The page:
Biden administration signals it will support push to sanction International Criminal Court

US secretary of state Antony Blinken attacks ‘profoundly wrong-headed decision’ to seek arrest warrants for Israeli leaders over Gaza war

Joe Biden’s administration will work with Congress on possible sanctions against the International Criminal Court after its prosecutor announced it was seeking arrest warrants for senior Israeli and Hamas officials, US secretary of state Antony Blinken said on Tuesday.

Congressional Republicans have signalled they plan to introduce legislation that will impose costs on the court for its decision and are expected to force a vote on a measure that could lay bare the divisions with the Democrats over the Israel-Hamas war.

James Risch, the top Republican on the Senate foreign relations committee, asked Mr Blinken at a hearing whether he would support legislation to counter “the ICC sticking its nose in the business of countries that have an independent, legitimate democratic judicial system”.

Mr Risch said he and other members are working on legislation to address the court’s actions, which he described as “wrong-headed”.


Mr Blinken’s openness to bipartisan co-operation over the ICC is a sign of the level of anger in Washington over its request for arrest warrants for Israel’s prime minister Binyamin Netanyahu and defence minister Yoav Gallant.

Mr Blinken told the committee that while the “devil’s in the details”, the Biden administration would consider Republican proposals and “take it from there”. “We want to work with you on a bipartisan basis to find an appropriate response,” Mr Blinken said.

Donald Trump’s administration in 2020 sanctioned top ICC officials in response to their efforts to investigate alleged US war crimes in Afghanistan. The sanctions were lifted by the Biden administration in 2021, although at the time it said it was opposed to the court’s actions relating to Afghanistan and the Palestinian territories.

The Biden administration lifted the sanctions “to find the best way to protect our service members who served in Afghanistan”, Mr Blinken said, adding that the ICC’s arrest warrant application had changed its calculus.

“Given the events of yesterday I think we have to look at the appropriate steps to take to deal with ... a profoundly wrong-headed decision,” Mr Blinken told the committee.

White House press secretary Karine-Jean Pierre on Tuesday said the administration “is having discussions ... with the [Capitol] Hill on the next steps”.

Republicans have signalled they are united in their intention to censure the court. Republican House of Representatives speaker Mike Johnson is expected to hold a vote on sanctions as soon as this week.

But the view of the Democrats is less clear. While the Democratic leadership, including Senate majority leader Chuck Schumer and House minority leader Hakeem Jeffries, have all criticised the court they have not yet said whether they would support sanctions.

Progressives such as Senator Bernie Sanders of Vermont have said they support the ICC and its actions.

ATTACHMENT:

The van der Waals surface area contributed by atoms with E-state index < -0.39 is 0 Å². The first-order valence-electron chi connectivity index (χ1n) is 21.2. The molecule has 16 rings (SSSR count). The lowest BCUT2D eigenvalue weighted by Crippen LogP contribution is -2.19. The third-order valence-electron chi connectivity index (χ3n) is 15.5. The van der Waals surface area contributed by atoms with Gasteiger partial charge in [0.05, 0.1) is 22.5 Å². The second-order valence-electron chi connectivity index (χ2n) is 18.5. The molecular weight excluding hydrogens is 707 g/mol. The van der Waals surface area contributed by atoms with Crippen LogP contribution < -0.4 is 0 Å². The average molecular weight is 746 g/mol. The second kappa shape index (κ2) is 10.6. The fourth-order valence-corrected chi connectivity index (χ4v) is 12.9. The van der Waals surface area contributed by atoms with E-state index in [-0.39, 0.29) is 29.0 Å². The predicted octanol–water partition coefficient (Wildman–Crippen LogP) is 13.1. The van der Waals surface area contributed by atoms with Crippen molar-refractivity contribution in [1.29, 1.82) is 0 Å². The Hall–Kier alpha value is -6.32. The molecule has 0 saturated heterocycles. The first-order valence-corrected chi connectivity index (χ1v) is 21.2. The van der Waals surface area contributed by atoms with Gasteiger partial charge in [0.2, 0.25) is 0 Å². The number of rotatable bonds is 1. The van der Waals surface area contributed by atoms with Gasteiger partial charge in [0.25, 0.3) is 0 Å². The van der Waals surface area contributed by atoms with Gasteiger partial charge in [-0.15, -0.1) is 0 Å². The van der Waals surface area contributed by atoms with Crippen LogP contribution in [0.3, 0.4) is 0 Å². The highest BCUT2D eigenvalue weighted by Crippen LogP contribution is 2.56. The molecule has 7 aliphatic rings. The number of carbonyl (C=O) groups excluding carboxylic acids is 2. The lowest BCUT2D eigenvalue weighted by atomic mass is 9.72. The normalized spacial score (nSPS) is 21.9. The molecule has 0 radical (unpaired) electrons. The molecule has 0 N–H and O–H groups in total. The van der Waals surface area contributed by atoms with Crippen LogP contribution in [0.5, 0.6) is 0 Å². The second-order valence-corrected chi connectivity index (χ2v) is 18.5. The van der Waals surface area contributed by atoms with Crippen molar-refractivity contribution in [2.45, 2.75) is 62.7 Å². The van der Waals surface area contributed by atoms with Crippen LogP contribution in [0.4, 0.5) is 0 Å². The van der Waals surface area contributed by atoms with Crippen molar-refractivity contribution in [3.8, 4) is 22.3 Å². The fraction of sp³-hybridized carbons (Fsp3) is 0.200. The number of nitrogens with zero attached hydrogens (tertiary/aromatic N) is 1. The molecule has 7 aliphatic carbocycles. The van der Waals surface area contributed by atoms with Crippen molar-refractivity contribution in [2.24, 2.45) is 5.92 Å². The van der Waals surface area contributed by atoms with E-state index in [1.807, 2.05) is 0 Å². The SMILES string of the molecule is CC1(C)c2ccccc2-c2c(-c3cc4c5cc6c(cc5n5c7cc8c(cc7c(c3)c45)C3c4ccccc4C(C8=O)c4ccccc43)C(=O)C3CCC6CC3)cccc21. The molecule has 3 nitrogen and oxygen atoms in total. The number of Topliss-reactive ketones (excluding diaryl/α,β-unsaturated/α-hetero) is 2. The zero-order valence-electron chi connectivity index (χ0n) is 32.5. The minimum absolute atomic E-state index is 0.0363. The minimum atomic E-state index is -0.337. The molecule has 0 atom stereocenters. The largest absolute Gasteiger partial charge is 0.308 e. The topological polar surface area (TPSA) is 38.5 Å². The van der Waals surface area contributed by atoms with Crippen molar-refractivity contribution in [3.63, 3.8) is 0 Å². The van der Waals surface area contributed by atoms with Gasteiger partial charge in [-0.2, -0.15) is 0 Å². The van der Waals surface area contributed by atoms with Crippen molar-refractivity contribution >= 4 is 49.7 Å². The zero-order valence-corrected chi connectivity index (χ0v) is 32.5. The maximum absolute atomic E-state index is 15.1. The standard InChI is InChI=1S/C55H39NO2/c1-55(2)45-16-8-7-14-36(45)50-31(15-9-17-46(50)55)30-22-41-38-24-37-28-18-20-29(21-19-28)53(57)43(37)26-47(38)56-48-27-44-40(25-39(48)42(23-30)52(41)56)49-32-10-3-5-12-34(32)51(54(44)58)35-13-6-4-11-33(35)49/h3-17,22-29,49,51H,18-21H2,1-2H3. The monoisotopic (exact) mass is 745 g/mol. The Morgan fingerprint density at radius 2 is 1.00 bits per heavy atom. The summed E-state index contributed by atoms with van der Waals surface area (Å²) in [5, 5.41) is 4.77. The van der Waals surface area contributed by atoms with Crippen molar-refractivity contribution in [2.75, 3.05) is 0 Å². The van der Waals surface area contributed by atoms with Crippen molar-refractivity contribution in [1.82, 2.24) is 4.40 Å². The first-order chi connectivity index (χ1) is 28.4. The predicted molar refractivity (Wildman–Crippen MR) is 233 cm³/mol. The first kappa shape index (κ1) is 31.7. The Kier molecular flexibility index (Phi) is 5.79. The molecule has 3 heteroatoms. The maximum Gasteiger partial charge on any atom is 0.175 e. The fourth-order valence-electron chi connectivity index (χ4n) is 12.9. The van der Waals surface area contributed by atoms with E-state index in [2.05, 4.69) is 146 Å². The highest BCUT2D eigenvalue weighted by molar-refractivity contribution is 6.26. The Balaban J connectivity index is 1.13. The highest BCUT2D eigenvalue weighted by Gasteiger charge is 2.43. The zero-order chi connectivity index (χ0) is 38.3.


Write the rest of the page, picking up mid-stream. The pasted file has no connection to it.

Republican Senator Lindsey Graham praised Mr Schumer’s response to the ICC warrant application and urged him “to follow strong words with strong deeds”.

“It is imperative that the Senate, in a bipartisan way, comes up with crippling sanctions against the ICC – not only to support Israel but to deter any future action against American personnel,” Mr Graham said.

In an interview with MSNBC on Tuesday, Mr Netanyahu said his response to the ICC’s announcement was “no different from what President Biden said, this is outrageous and many people across the political spectrum in the United States ... have called it exactly that”.

“It’s a rogue prosecutor who’s out to demonise the one and only Jewish state,” he added.

Israeli forces thrust deeper into the Jabilia camp in northern Gaza on Tuesday, laying waste to residential districts with tank and air bombardments, residents said, while Israeli air strikes killed at least five people in the southern city of Rafah.

Simultaneous Israeli assaults on the northern and southern edges of the Gaza Strip this month have caused a new exodus of hundreds of thousands of people fleeing their homes, and sharply restricted the flow of aid, raising the risk of famine.

In Jabilia, a sprawling refugee camp built for displaced civilians 75 years ago, the Israeli army used bulldozers to clear shops and property near the local market, residents said, in a military operation that began almost two weeks ago.

Israel said it has returned to the camp, where it had claimed to have dismantled Hamas months ago, to prevent the militant group that controls Gaza from regrouping.

The health authorities and Gaza Civil Emergency Service said dozens of bodies were trapped under rubble of houses and on the roads in Jabilia, but were out of reach of rescue teams.

“Israel is destroying the camp on the heads of the people, the bombardment never stops, and the world is calling for more food to enter Gaza. We want to spare lives not extra food,” said Abu El-Nasser, a resident of Jabilia, who fled to Gaza City.

More than 35,000 Palestinians have been killed in the war in Gaza, which is now in its eighth month, according to the Hamas-run Gaza health ministry. At least 10,000 others are missing and believed to be trapped under destroyed buildings, it says.

Israel is seeking to eradicate Hamas after militants from the group stormed into southern Israel on October 7th, killing 1,200 and taking more than 250 hostages, by Israeli tallies. – Copyright The Financial Times Limited 2024/Additional reporting: Reuters